The owners of the fabled White Pillars restaurant, under restoration on Biloxi’s beachfront, are as picky about who they lease or sell it to as they were when they operated the fine-dining showplace. They trucked in top quality beef, flew in premium duck and went through 1,000 pounds of veal bones every week for stock. The result: exceptional food and top prices.
After spending two years and $2 million renovating and restoring the historic building, the John Mladinich family members are looking for a chef/owner with high standards to match theirs when White Pillars was in full bloom in the 70s and 80s and pilgrims made their way to dine on its signature Eggplant Josephine. It closed in 1989.
Here is how they outlined their goal on Facebook:
A suitable tenant/operator is expected to have documentable experience in “white tablecloth dining” and be well qualified. A suitable tenant/operator is someone whose philosophies of quality and excellence mirror those of the Mladinich family. A suitable tenant/operator is committed to long term success in a location that is a once in a lifetime opportunity. A suitable tenant/operator will be worth the wait.
In other words, Brooks Holstein said, there’s no particular hurry.
Holstein is the son-in-law of the restaurant founders, and his commercial real estate development company, COMVEST Properties, is developing and marketing the White Pillars. His wife, Deborah, is an interior designer and owner of Design Associates who researched and chose the historically accurate fixtures during the renovation. She also created a design “package” for the tenant operator to consider that’s complete with historically accurate wall coverings, fabric and furnishings. The new operator also will be able to tailor the 2,700-square-foot kitchen, which has been left as a shell.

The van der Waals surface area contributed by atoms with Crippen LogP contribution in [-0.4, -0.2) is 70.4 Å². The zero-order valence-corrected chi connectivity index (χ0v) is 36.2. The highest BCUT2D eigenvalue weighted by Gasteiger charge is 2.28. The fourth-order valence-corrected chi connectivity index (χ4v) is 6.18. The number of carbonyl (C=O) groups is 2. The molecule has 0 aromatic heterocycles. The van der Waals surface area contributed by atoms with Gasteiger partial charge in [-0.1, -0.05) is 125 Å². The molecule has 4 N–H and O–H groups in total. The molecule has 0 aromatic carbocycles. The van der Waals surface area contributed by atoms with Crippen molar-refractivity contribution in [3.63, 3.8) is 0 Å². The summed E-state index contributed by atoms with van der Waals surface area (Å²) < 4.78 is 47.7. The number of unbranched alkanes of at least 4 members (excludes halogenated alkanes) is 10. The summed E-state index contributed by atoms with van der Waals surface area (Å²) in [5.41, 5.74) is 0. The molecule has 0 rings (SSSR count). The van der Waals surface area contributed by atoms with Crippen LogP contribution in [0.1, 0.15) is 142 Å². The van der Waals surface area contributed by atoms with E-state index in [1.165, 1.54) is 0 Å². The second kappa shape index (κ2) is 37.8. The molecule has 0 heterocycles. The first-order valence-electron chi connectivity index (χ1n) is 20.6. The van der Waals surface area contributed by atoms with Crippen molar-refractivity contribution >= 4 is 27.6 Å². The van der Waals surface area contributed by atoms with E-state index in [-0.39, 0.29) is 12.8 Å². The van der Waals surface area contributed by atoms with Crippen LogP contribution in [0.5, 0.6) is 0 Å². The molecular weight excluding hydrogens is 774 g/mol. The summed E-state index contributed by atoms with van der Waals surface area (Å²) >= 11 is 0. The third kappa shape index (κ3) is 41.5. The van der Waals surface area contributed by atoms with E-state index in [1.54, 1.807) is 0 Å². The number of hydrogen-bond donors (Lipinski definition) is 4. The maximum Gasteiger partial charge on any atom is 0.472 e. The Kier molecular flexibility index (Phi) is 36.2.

“The thing we’re focused on now is getting the historical registrations for the building through the Mississippi Department of Archives and History,” Brooks Holstein said. About a third of that process is complete.
In addition to that effort, there were problems with the construction that need to be corrected, he said. Water leaked into the main dining room and destroyed the hardwood oak floor and the whole masonry building has to be repainted because it wasn’t done correctly the first time.
Meanwhile the search to find an operator with the proper “passion, experience and expertise” is getting underway with the creation of a database of award-winning restaurants across the country and the world. Holstein admits it’s “a small fraternity.”
They got a test run recently with a chef Holstein wouldn’t identify except to say he was “an internationally known chef,” one of only 78 such culinary masters in the world. “We had a fascinating first walk through,” Holstein said. “He drove by at night and the visual impact of building caught his eye immediately. what was fascinating to hear and very complimentary to Debbie, Architect Steve Zito and contractors was how impressed he was with quality and ambience of the building even though it’s empty.”
One of the first questions the chef asked was the average check amount. Holstein said that 25 years ago, it was a hefty $35.
Holstein said the chef was the type they’re interested in courting but “we have the economic flexibility to wait for the right opportunity.”
Wendy Peavy, White Pillars publicist, is coordinating the search for a buyer, scouring trade publications and newspapers for prospects. She said the rights to both the White Pillars name and the Mladinich family’s award-winning recipes are available for negotiation.
“We’ll start closer to home and work our way out,” Holstein said.